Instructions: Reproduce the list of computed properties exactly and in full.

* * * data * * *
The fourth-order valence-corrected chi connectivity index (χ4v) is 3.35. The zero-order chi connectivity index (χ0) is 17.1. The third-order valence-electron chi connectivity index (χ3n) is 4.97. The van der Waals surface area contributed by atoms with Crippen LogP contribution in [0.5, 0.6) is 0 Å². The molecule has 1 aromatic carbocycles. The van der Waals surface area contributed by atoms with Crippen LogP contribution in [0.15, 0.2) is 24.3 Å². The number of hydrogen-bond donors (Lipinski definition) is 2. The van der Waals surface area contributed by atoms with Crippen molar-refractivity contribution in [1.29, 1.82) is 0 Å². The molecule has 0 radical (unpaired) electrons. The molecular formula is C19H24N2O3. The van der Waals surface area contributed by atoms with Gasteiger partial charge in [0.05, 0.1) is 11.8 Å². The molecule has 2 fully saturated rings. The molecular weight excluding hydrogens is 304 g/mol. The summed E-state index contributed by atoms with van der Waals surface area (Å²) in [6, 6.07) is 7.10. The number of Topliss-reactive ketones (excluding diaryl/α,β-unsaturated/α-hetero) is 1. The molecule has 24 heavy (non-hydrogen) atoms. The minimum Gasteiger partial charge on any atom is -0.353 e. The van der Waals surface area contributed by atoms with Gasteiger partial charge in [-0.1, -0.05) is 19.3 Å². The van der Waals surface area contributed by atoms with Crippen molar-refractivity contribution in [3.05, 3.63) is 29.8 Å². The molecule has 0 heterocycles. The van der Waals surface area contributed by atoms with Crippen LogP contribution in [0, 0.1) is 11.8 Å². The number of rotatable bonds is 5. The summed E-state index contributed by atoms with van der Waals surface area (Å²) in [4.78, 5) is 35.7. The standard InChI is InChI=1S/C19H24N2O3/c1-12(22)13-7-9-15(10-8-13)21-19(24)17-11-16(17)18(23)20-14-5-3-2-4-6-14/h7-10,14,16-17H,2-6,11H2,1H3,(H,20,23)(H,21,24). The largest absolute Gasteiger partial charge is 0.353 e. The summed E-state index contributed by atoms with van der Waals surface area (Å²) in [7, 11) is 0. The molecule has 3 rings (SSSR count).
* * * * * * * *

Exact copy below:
The fourth-order valence-corrected chi connectivity index (χ4v) is 3.35. The zero-order chi connectivity index (χ0) is 17.1. The third-order valence-electron chi connectivity index (χ3n) is 4.97. The van der Waals surface area contributed by atoms with Crippen LogP contribution in [0.5, 0.6) is 0 Å². The molecule has 1 aromatic carbocycles. The van der Waals surface area contributed by atoms with Crippen LogP contribution in [0.15, 0.2) is 24.3 Å². The number of hydrogen-bond donors (Lipinski definition) is 2. The van der Waals surface area contributed by atoms with Crippen molar-refractivity contribution in [1.29, 1.82) is 0 Å². The molecule has 0 radical (unpaired) electrons. The molecular formula is C19H24N2O3. The van der Waals surface area contributed by atoms with Gasteiger partial charge in [0.05, 0.1) is 11.8 Å². The molecule has 2 fully saturated rings. The molecular weight excluding hydrogens is 304 g/mol. The summed E-state index contributed by atoms with van der Waals surface area (Å²) in [6, 6.07) is 7.10. The number of Topliss-reactive ketones (excluding diaryl/α,β-unsaturated/α-hetero) is 1. The molecule has 24 heavy (non-hydrogen) atoms. The minimum Gasteiger partial charge on any atom is -0.353 e. The van der Waals surface area contributed by atoms with Gasteiger partial charge in [-0.1, -0.05) is 19.3 Å². The van der Waals surface area contributed by atoms with Crippen molar-refractivity contribution in [3.05, 3.63) is 29.8 Å². The molecule has 0 heterocycles. The van der Waals surface area contributed by atoms with Crippen LogP contribution in [0, 0.1) is 11.8 Å². The number of rotatable bonds is 5. The summed E-state index contributed by atoms with van der Waals surface area (Å²) in [4.78, 5) is 35.7. The standard InChI is InChI=1S/C19H24N2O3/c1-12(22)13-7-9-15(10-8-13)21-19(24)17-11-16(17)18(23)20-14-5-3-2-4-6-14/h7-10,14,16-17H,2-6,11H2,1H3,(H,20,23)(H,21,24). The largest absolute Gasteiger partial charge is 0.353 e. The summed E-state index contributed by atoms with van der Waals surface area (Å²) in [7, 11) is 0. The molecule has 3 rings (SSSR count).